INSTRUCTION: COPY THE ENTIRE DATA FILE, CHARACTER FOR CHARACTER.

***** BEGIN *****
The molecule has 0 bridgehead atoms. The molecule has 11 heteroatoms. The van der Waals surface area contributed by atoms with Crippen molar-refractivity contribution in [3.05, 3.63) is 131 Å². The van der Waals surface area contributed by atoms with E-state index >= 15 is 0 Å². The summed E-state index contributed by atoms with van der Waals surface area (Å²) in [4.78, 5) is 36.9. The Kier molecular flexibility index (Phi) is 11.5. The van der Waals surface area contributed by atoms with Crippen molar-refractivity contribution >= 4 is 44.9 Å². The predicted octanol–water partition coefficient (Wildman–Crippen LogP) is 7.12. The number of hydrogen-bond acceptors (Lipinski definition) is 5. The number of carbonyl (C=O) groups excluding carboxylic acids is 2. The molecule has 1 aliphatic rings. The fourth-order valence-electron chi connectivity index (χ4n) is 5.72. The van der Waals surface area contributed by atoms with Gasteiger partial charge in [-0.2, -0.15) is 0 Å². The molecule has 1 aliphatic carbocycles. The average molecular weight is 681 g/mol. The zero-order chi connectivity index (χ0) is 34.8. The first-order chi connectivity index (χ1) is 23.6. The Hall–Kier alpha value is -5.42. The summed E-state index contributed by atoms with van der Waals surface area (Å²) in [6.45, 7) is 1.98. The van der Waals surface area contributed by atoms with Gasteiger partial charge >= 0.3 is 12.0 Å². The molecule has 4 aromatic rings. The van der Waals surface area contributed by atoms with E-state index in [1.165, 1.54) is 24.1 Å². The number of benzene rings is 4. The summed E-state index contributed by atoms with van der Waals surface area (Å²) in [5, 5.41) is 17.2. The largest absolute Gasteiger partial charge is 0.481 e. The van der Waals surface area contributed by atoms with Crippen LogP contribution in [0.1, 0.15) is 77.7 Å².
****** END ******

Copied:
The molecule has 0 bridgehead atoms. The molecule has 11 heteroatoms. The van der Waals surface area contributed by atoms with Crippen molar-refractivity contribution in [3.05, 3.63) is 131 Å². The van der Waals surface area contributed by atoms with E-state index >= 15 is 0 Å². The summed E-state index contributed by atoms with van der Waals surface area (Å²) in [4.78, 5) is 36.9. The Kier molecular flexibility index (Phi) is 11.5. The van der Waals surface area contributed by atoms with Crippen molar-refractivity contribution >= 4 is 44.9 Å². The predicted octanol–water partition coefficient (Wildman–Crippen LogP) is 7.12. The number of hydrogen-bond acceptors (Lipinski definition) is 5. The number of carbonyl (C=O) groups excluding carboxylic acids is 2. The molecule has 1 aliphatic rings. The fourth-order valence-electron chi connectivity index (χ4n) is 5.72. The van der Waals surface area contributed by atoms with Gasteiger partial charge in [-0.2, -0.15) is 0 Å². The molecule has 1 aliphatic carbocycles. The average molecular weight is 681 g/mol. The zero-order chi connectivity index (χ0) is 34.8. The first-order chi connectivity index (χ1) is 23.6. The Hall–Kier alpha value is -5.42. The summed E-state index contributed by atoms with van der Waals surface area (Å²) in [6.45, 7) is 1.98. The van der Waals surface area contributed by atoms with Gasteiger partial charge >= 0.3 is 12.0 Å². The molecule has 4 aromatic rings. The van der Waals surface area contributed by atoms with E-state index in [1.165, 1.54) is 24.1 Å². The number of benzene rings is 4. The summed E-state index contributed by atoms with van der Waals surface area (Å²) in [5, 5.41) is 17.2. The largest absolute Gasteiger partial charge is 0.481 e. The van der Waals surface area contributed by atoms with Crippen LogP contribution in [0.1, 0.15) is 77.7 Å².